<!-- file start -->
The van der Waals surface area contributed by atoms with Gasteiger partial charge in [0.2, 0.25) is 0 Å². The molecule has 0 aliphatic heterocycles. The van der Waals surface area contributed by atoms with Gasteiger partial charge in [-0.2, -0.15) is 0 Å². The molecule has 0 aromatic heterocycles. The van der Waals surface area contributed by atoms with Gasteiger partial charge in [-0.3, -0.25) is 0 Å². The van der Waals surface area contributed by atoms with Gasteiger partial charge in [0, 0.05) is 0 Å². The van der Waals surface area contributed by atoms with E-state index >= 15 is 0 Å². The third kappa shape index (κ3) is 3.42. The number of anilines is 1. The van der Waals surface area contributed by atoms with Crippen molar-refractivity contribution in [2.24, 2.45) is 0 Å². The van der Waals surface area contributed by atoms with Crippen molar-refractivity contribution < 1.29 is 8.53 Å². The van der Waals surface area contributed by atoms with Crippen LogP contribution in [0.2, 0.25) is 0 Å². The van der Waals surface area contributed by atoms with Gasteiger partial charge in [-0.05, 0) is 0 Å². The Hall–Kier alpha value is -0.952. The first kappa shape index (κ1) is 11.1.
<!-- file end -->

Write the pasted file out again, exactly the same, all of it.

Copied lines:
The van der Waals surface area contributed by atoms with Gasteiger partial charge in [0.2, 0.25) is 0 Å². The molecule has 0 aliphatic heterocycles. The van der Waals surface area contributed by atoms with Gasteiger partial charge in [-0.2, -0.15) is 0 Å². The molecule has 0 aromatic heterocycles. The van der Waals surface area contributed by atoms with Gasteiger partial charge in [-0.3, -0.25) is 0 Å². The van der Waals surface area contributed by atoms with Gasteiger partial charge in [0, 0.05) is 0 Å². The van der Waals surface area contributed by atoms with E-state index >= 15 is 0 Å². The third kappa shape index (κ3) is 3.42. The number of anilines is 1. The van der Waals surface area contributed by atoms with Crippen molar-refractivity contribution in [2.24, 2.45) is 0 Å². The van der Waals surface area contributed by atoms with Crippen molar-refractivity contribution < 1.29 is 8.53 Å². The van der Waals surface area contributed by atoms with Crippen LogP contribution in [0.2, 0.25) is 0 Å². The van der Waals surface area contributed by atoms with Gasteiger partial charge in [-0.05, 0) is 0 Å². The Hall–Kier alpha value is -0.952. The first kappa shape index (κ1) is 11.1.